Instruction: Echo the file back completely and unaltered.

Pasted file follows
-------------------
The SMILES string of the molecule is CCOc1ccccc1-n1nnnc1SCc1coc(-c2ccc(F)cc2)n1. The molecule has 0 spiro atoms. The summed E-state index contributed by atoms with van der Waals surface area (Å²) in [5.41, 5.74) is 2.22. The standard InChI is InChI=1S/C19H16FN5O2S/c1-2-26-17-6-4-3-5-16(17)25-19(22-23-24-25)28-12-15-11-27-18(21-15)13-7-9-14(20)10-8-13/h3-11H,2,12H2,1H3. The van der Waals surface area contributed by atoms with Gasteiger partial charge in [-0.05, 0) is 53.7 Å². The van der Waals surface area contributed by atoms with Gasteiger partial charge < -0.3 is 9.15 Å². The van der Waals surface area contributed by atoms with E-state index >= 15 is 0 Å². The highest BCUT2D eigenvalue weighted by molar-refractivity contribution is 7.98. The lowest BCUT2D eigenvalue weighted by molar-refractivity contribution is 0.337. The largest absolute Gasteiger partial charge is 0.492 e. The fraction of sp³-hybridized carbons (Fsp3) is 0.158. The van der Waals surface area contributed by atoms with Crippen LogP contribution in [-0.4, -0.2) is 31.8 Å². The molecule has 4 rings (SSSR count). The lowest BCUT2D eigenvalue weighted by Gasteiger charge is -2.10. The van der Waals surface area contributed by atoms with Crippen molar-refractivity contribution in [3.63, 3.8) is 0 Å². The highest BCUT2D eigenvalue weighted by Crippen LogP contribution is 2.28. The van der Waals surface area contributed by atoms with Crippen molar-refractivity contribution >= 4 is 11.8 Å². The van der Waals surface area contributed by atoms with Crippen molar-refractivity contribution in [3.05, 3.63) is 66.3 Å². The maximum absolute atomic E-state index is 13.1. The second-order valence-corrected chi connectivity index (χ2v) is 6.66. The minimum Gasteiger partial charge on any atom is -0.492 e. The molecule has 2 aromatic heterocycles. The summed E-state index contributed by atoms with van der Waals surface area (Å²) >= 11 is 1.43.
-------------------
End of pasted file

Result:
The SMILES string of the molecule is CCOc1ccccc1-n1nnnc1SCc1coc(-c2ccc(F)cc2)n1. The molecule has 0 spiro atoms. The summed E-state index contributed by atoms with van der Waals surface area (Å²) in [5.41, 5.74) is 2.22. The standard InChI is InChI=1S/C19H16FN5O2S/c1-2-26-17-6-4-3-5-16(17)25-19(22-23-24-25)28-12-15-11-27-18(21-15)13-7-9-14(20)10-8-13/h3-11H,2,12H2,1H3. The van der Waals surface area contributed by atoms with Gasteiger partial charge in [-0.05, 0) is 53.7 Å². The van der Waals surface area contributed by atoms with Gasteiger partial charge < -0.3 is 9.15 Å². The van der Waals surface area contributed by atoms with E-state index >= 15 is 0 Å². The highest BCUT2D eigenvalue weighted by molar-refractivity contribution is 7.98. The lowest BCUT2D eigenvalue weighted by molar-refractivity contribution is 0.337. The largest absolute Gasteiger partial charge is 0.492 e. The fraction of sp³-hybridized carbons (Fsp3) is 0.158. The van der Waals surface area contributed by atoms with Crippen LogP contribution in [-0.4, -0.2) is 31.8 Å². The molecule has 4 rings (SSSR count). The lowest BCUT2D eigenvalue weighted by Gasteiger charge is -2.10. The van der Waals surface area contributed by atoms with Crippen molar-refractivity contribution in [3.63, 3.8) is 0 Å². The highest BCUT2D eigenvalue weighted by Crippen LogP contribution is 2.28. The van der Waals surface area contributed by atoms with Crippen molar-refractivity contribution >= 4 is 11.8 Å². The van der Waals surface area contributed by atoms with Crippen molar-refractivity contribution in [3.05, 3.63) is 66.3 Å². The maximum absolute atomic E-state index is 13.1. The second-order valence-corrected chi connectivity index (χ2v) is 6.66. The minimum Gasteiger partial charge on any atom is -0.492 e. The molecule has 2 aromatic heterocycles. The summed E-state index contributed by atoms with van der Waals surface area (Å²) >= 11 is 1.43.